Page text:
From the point of view of someone using the library I’m not sure it makes much difference. I do use the RM search function a lot and having one library file means you can use the “selected file only” option to search through all your library which I think is nice.

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  • 1 month later...

Thank you everyone who has responded. I feel like I have a better idea of the options that are available for detail management. I feel that it may still be best to follow Don Wards advice and contact Vectorworks training to walk through the options in more detail, especially regarding the pros and cons for each option. After I reach out and we find a solution for my firm I will let you all know the route that we decided to go and why. 

 

As it stands right now, before I've had any detailed conversation with VW training, it is more appealing for me to have each detail loaded in as a symbol in the resource manager. Though I am still concerned about that bogging the model down, and In both cased I don't know how the editing process will go once a standard detail needs to have its site specific information incorporated. I have this feeling that I would need to update the master file and then save it as a unique detail in order to achieve the site specific detail, which would in turn make our template even larger and bog down our models even more. I've I'm wrong in my assumptions, please correct me!

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30 minutes ago, alex.fitch said:

I am still concerned about that bogging the model down, and In both cased I don't know how the editing process will go once a standard detail needs to have its site specific information incorporated. I have this feeling that I would need to update the master file and then save it as a unique detail in order to achieve the site specific detail,

I would think site specific details do not need to go into a details library. The trick is to have a good range of generic details set up in a library so that they can be imported into a file and easily edited to suit the project requirements.

 

Id be interested to hear back on how the training goes.

 

Good luck! 👍

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9 minutes ago, Boh said:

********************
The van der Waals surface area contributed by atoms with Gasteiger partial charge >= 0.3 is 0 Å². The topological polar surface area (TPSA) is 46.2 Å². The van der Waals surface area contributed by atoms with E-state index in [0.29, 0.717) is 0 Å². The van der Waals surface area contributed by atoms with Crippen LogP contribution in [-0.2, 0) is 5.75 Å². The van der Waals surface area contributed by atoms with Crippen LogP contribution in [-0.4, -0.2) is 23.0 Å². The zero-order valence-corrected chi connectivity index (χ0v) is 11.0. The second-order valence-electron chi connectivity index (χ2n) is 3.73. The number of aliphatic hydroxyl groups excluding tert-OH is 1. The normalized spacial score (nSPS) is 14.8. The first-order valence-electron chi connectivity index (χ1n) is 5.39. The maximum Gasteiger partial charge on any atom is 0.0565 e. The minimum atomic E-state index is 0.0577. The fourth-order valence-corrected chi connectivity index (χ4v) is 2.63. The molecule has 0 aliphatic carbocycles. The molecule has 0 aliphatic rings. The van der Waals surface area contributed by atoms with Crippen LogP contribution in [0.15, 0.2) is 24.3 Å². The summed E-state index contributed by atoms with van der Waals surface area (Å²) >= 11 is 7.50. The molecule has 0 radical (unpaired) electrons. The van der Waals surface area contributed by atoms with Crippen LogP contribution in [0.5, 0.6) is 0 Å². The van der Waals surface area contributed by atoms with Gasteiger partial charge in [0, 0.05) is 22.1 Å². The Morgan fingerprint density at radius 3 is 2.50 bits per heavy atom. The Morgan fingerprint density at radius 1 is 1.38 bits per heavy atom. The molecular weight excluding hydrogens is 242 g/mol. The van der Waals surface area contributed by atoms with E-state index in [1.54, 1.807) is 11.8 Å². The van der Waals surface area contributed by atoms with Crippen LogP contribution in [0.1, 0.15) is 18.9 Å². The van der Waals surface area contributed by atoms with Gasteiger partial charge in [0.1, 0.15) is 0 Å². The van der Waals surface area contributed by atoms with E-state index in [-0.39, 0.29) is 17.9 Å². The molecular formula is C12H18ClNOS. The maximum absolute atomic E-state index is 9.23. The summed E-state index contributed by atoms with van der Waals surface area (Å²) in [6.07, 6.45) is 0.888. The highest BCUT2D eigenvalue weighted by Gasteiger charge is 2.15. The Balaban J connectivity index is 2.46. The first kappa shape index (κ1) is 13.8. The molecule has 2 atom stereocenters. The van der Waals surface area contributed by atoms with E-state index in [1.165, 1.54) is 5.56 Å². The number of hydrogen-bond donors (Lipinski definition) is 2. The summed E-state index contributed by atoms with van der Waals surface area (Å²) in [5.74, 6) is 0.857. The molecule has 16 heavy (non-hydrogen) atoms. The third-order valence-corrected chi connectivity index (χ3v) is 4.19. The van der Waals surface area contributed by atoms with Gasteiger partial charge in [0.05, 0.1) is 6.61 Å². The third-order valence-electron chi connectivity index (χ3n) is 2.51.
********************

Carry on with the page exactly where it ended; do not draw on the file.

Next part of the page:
The trick is to have a good range of generic details set up in a library so that they can be imported into a file and easily edited to suit the project requirements.

Boh,

 

Its the editing of the detail that I don't understand. In my experience with other programs, you often have limitations when it comes to editing linked files, especially DWGs. Often times you are limited to hiding layers, but my team would need to edit: lines, lineweight, line type, splines, fills, patterns, etc. Do you have the option to edit linked details to this extreme? 

 

In my experience, normally, in order to edit a link you would need to edit its source file directly.

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1 minute ago, alex.fitch said:

Boh,

 

Its the editing of the detail that I don't understand. In my experience with other programs, you often have limitations when it comes to editing linked files, especially DWGs. Often times you are limited to hiding layers, but my team would need to edit: lines, lineweight, line type, splines, fills, patterns, etc. Do you have the option to edit linked details to this extreme? 

 

In my experience, normally, in order to edit a link you would need to edit its source file directly.

I believe what Boh is suggesting is that if editing the lineweights, linetypes, etc. is project specific, would it help if the detail is not linked? You could import it into your working file and make it local to that file (not linked), so the detail in the library would remain "generic". That's what we do in our firm. 

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By linked details I take it you mean referenced symbols?

 

I would recommend that only under controlled circumstances to reference symbols from a library file.

 

Certainly not where multiple users could edit the detail symbols which would change them in the library.

 

We import symbols rather than reference them and they are also set up so that when placed in a drawing they convert to groups. If the detail is then edited into a new detail that could be useful in other projects it can be exported back into the library. 

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Genie, Boh,

 

Thank you for clarifying. you're not implying that I would reference the symbol, but that I should be importing it from a master file so that it is a unique instance in the new project file. From there it could be edited independently. This makes sense to me, its very similar to how we handle our standard details in ArchiCAD. I had initially thought that it could be done this way but reached out looking for the "best practice" regarding this topic.  

 

It seems like the way to go then is to create one or multiple Masterfile's for details were we could grab standard details to import/copy into project models as needed. I was making this a lot more complicated than it had to be.

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I only use referenced symbols when the symbols are still in development but I need them in multiple files at the same time. Each time I edit the symbol they are then updated across all the files. Once the symbols are fully developed I break the reference.